Cycling infrastructure saves lives in more ways than one

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When cities build protected bike lanes, it not only saves the lives of current cyclists, said a leading global health expert, it also saves lives by getting sedentary people out of their cars.

“Because of our over-reliance on personal motor vehicles, we lead sedentary lifestyles,” said Jonathan Patz, director of the Global Health Institute at the University of Wisconsin at Madison. “There are nearly four million premature deaths each year due to this increase in sedentary lifestyles, according to multiple reports from the World Health Organization.”

In the US, just under 1 percent of commuters ride bikes, Patz said. Increasing that proportion to 6 percent — the level in Madison, WI — would avoid 20,000 premature deaths a year, he said. An increase to Davis, CA levels — 20 percent — would avoid 45,000 deaths. And if US commuters rode bikes as often as their counterparts in Amsterdam, where 40 percent of commuters choose to ride bikes, it would save 60,000 American lives every year.

“This shows a great physical fitness benefit from active travel,” he said, “but we need to make cities safe. We can’t just say “go out and ride a bike” if urban design isn’t there. It is imperative that we demand that cities be designed and redesigned for people, not just motorized vehicles. So that is a clear message that we need to carry.”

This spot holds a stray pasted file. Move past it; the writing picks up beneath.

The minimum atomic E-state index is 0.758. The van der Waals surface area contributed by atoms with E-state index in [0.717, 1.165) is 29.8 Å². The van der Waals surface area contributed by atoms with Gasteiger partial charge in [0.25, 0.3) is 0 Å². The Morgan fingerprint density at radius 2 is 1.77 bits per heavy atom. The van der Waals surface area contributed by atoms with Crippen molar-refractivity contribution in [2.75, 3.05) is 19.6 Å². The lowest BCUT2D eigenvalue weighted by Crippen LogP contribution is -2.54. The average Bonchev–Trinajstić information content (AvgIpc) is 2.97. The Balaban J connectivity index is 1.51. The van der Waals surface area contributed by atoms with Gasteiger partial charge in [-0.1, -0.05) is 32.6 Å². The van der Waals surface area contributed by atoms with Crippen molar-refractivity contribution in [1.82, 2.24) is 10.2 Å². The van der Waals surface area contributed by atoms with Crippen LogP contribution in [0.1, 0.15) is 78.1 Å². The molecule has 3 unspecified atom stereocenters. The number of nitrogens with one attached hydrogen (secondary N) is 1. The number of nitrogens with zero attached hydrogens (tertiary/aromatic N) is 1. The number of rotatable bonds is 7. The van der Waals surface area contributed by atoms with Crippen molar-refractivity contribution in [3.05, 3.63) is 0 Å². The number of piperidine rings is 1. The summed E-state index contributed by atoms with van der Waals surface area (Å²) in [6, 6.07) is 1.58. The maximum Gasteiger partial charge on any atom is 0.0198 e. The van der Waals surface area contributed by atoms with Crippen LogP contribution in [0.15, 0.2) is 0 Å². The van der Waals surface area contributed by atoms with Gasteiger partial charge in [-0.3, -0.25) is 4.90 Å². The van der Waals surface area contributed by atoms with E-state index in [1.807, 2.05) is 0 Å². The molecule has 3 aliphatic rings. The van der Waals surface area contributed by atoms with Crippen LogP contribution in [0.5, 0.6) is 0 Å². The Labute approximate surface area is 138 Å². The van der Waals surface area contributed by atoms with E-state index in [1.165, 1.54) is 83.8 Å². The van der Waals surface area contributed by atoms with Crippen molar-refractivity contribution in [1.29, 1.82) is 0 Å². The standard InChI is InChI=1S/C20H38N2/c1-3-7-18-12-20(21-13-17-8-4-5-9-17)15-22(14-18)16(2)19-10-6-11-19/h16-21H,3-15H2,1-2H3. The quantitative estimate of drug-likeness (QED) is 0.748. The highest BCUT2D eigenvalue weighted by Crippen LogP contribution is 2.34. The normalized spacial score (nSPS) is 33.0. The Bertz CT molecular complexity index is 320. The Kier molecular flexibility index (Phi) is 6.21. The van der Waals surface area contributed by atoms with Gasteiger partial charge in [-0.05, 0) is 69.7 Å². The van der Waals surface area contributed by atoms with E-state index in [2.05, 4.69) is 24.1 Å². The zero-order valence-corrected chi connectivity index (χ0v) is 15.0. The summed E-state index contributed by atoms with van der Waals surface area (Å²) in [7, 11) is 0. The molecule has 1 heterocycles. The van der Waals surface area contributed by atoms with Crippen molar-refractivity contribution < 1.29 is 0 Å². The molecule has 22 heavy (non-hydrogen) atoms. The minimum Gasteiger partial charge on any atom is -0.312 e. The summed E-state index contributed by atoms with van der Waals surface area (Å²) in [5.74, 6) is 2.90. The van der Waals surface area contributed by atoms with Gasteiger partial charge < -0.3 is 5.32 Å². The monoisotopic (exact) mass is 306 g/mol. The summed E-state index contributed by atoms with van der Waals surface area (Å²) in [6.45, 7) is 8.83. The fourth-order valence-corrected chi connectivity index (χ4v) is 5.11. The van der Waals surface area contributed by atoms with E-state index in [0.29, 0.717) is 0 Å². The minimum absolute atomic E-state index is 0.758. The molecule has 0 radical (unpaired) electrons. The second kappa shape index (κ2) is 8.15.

Many of these deaths are caused by diabetes and obesity-related diseases.

“It goes without saying that exercise is great, but we’ve developed exercises in many of our cities,” Patz said.

“In the United States, 44 cyclists are killed for every billion kilometers cycled nationally,” according to Newsweek. “But in Denmark there are only 14.6 deaths per billion kilometers driven – and that’s in a country that doesn’t have a helmet requirement (only 27 percent of drivers wear a helmet). Much of this improved safety has to do with better infrastructure – for example bike lanes are being increased and separated from car traffic.”

Patz advocated commuting by bike in a talk hosted this month by the University of Chicago’s Mansueto Institute for Urban Innovation. It was one of many measures he said would both mitigate climate change and prevent half of the premature deaths caused by pollution each year.

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